So what is brain based vestibular rehabilitation therapy, (VRT)? Think about it like this. Suppose you just had shoulder surgery. Would you be all better, or would you now need to do physical therapy to rehabilitate your shoulder back to normal function? Without rehab such as this, I can tell you, you will never regain normal use of your shoulder. Well the same is rue of the vestibular labyrinth. Whenever you have any affliction that causes any type of dizziness or vertigo, without vestibular rehabilitation therapy exercises, you will not be likely to just return to normal function.
Is There a Difference Between Physical Therapy, Vestibular Rehabilitation Therapy and Brain Based Vestibular Rehabilitation Therapy?
In a word, yes. Physical therapy involves exercise therapy primarily for the trunk and limbs. This can oftentimes be useful for individuals with increased fall risk and imbalance. However, it should not be confused with brain based vestibular rehabilitation therapy which concerns itself with rehabilitation of the vestibular labyrinth, brain and oculomotor system. Traditional vestibular rehabilitation is typically a generic canned therapy that is not typically specific to the patient’s needs. As such, some patients will improve, some will stay the same, and some will get worse.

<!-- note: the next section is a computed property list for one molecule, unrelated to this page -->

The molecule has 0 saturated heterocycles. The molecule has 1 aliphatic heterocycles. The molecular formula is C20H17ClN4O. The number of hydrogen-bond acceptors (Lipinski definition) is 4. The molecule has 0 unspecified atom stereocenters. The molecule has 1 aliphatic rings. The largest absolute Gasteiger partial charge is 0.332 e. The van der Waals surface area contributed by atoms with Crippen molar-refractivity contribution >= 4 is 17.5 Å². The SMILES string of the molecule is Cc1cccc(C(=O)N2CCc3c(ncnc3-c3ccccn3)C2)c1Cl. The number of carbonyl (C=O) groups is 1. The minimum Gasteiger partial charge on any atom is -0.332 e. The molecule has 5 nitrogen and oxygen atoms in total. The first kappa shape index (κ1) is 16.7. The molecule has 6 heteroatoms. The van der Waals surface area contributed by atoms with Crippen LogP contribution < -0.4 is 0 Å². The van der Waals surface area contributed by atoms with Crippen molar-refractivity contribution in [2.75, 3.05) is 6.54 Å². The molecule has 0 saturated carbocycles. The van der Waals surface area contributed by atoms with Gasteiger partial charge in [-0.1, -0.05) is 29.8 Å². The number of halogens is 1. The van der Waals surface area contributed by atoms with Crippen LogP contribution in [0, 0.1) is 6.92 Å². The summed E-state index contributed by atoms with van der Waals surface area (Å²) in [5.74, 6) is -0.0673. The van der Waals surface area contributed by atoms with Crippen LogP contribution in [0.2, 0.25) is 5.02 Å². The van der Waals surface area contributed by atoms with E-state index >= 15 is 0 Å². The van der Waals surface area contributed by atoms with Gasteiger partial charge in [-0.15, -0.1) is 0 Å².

How Does Brain Based Vestibular Rehabilitation Therapy Work?
Just like physical therapy makes muscles grow stronger and more coordinated, brain based vestibular rehabilitation therapy is a method of habituating neurons of the central nervous system, (primarily the brain), and the vestibular system so that neurologic function may be enhanced thus improving the function of the balance systems. Because neurons respond and grow very differently than does muscle tissue however, vestibular rehabilitation therapy must be done very specific to your needs. This is to say that a canned approach will not work. Two individuals with the same exact problem may respond very differently to vestibular rehabilitation therapy depending on the extent of involvement of their disorder, their overall health going into treatment, and their level of stamina in their ability to perform the exercises in the first place. If this is not taken into consideration in the therapy plan, the treatment is destined to fail and will in all likelihood even worsen the patients status. I see this all of the time in my own practice and it is a common occurrence and reason for referral to my office.